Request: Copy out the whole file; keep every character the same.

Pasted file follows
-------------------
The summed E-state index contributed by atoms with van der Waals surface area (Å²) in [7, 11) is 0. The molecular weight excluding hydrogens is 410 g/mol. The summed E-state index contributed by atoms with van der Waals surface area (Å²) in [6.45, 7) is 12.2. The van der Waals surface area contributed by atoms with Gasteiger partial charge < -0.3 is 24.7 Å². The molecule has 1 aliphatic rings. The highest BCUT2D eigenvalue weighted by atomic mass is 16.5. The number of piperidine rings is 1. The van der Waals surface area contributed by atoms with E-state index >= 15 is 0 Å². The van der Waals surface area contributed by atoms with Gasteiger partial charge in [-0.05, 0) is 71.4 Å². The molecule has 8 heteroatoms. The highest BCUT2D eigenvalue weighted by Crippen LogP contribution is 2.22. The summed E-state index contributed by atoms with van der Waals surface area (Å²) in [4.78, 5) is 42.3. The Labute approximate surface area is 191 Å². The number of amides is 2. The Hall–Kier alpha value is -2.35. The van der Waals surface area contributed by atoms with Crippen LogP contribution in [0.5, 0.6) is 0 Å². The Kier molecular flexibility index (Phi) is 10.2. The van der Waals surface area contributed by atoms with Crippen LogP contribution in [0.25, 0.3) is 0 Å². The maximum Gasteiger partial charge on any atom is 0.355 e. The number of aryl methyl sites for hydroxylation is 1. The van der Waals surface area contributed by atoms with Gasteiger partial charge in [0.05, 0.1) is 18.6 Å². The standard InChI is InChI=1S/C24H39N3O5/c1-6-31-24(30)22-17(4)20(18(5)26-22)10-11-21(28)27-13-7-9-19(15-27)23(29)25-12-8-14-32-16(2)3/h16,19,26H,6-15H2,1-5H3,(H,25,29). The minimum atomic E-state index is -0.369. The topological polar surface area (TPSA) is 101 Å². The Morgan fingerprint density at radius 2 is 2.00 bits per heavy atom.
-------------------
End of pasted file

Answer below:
The summed E-state index contributed by atoms with van der Waals surface area (Å²) in [7, 11) is 0. The molecular weight excluding hydrogens is 410 g/mol. The summed E-state index contributed by atoms with van der Waals surface area (Å²) in [6.45, 7) is 12.2. The van der Waals surface area contributed by atoms with Gasteiger partial charge < -0.3 is 24.7 Å². The molecule has 1 aliphatic rings. The highest BCUT2D eigenvalue weighted by atomic mass is 16.5. The number of piperidine rings is 1. The van der Waals surface area contributed by atoms with E-state index >= 15 is 0 Å². The van der Waals surface area contributed by atoms with Gasteiger partial charge in [-0.05, 0) is 71.4 Å². The molecule has 8 heteroatoms. The highest BCUT2D eigenvalue weighted by Crippen LogP contribution is 2.22. The summed E-state index contributed by atoms with van der Waals surface area (Å²) in [4.78, 5) is 42.3. The Labute approximate surface area is 191 Å². The number of amides is 2. The Hall–Kier alpha value is -2.35. The van der Waals surface area contributed by atoms with Crippen LogP contribution in [0.5, 0.6) is 0 Å². The Kier molecular flexibility index (Phi) is 10.2. The van der Waals surface area contributed by atoms with Crippen LogP contribution in [0.25, 0.3) is 0 Å². The maximum Gasteiger partial charge on any atom is 0.355 e. The number of aryl methyl sites for hydroxylation is 1. The van der Waals surface area contributed by atoms with Gasteiger partial charge in [0.05, 0.1) is 18.6 Å². The standard InChI is InChI=1S/C24H39N3O5/c1-6-31-24(30)22-17(4)20(18(5)26-22)10-11-21(28)27-13-7-9-19(15-27)23(29)25-12-8-14-32-16(2)3/h16,19,26H,6-15H2,1-5H3,(H,25,29). The minimum atomic E-state index is -0.369. The topological polar surface area (TPSA) is 101 Å². The Morgan fingerprint density at radius 2 is 2.00 bits per heavy atom.